More silly questions from the Linux n00b. =D

I'm curious about the performance ramifications of using xargs vs. backticks.

For example, what's the different between:

find ./ -name foo* | xargs rm


rm `find ./ -name foo*`

It seems to me that it would be a better practice to pipe and use xargs as stuff could be processed in sequential order.

Your thoughts?


  • note these commands are basically the same thing -- xargs runs one rm with the piped-in input as arguments. John T's answer shows how to run one rm for each file found. Nov 3, 2009 at 4:02
  • 1
    they are not 'basically' the same: xargs runs as many 'rm's as it needs to run to handle all given filenames. to quote 'man xargs': "... and executes the command (default is /bin/echo) one or more times ..." . the backtick solution instead expands the output of find on the commandline and then it runs only ONE rm, plus you might get problems with the number of arguments reaching maximum (see chris answer).
    – akira
    Nov 3, 2009 at 10:19

3 Answers 3


Backticks hurt when dealing with more complex scripting; you need to carefully escape backticks contents. Because of that I often change them into $(...).

xargs might call rm multiple times in your example if there is lots of files -- POSIX systems can have upper limit on length of command parameters.

xargs has other features that backticks doesn't: f.e. xargs can take parameters separated by \0 byte to deal with filenames with spaces.


If you are dealing only with a few pathnames that do not contain whitespace, then they are equivalent.

On some systems, the maximum length of a single command-line (actually, environment plus arguments sent to an exec(2)-family call) is limited (see kern.argmax). On a limited system, if find produces too much output, the shell would not be able to fit it all into the surrounding command line. To fix this, xargs takes the output of find and combines the ‘words’ (yes, words, not lines, see below) into groups that fit into a single command-line.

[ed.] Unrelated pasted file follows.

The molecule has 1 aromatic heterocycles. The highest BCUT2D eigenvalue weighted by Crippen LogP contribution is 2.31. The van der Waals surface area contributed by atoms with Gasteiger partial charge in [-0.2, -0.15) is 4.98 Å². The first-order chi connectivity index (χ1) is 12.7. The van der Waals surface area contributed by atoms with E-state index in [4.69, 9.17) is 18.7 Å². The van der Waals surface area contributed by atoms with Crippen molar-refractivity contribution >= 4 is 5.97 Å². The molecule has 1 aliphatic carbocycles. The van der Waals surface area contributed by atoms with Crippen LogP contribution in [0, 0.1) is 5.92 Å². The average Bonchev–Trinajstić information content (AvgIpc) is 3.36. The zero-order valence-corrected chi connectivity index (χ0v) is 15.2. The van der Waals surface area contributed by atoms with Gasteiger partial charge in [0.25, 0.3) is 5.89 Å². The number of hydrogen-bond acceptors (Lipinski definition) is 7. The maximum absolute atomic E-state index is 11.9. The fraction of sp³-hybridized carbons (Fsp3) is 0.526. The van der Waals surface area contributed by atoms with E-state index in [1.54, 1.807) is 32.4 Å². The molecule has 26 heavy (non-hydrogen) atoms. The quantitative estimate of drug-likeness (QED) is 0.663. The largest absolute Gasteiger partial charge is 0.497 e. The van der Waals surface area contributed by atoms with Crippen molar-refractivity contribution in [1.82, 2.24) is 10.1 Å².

Second, both xargs and the shell (via backticks) will split up find's output into arguments for rm by tokenizing the output at every run of any combination of space, tab, or newline characters (this is a simplification since they both have their own quoting rules that are close, but not identical). If find -prints a pathname of “.//foo/bar quux”, rm will eventually see two arguments (“.//foo/bar” and “quux”). If a file named quux existed in the cwd from which you started, it would be gone when it was all over (and “.//foo/bar quux” would still be there!).

So the most robust method is to use find's -print0 and xargs's -0 POSIX-extension. Working together, they can be used to robustly transport any legal pathname from the output of find to the command-line of any other command on any system that supports the two extensions.

find . -name foo\* | xargs -0 rm

The robustness comes from the fact that the NUL byte that both extensions use to terminate pathnames is the only disallowed byte in just about all (Unix-oid) OSes.


If the program supports multiple arguments in that order, the backticks should perform identically. Since not all programs support multiple arguments like that, the problem arises when a command in backticks is executed and returns multiple results. If you know the latter command will work, use it. If you aren't sure, stick with using xargs to be safe. find also has a useful -exec switch which can be used like so:

find / -type f -exec grep -i word {} +

where the braces are replaced with the current file match from find.

  • 2
    find has also a useful -delete switch .. which makes -exec rm '{}' ';' pretty useless ...
    – akira
    Nov 3, 2009 at 10:14

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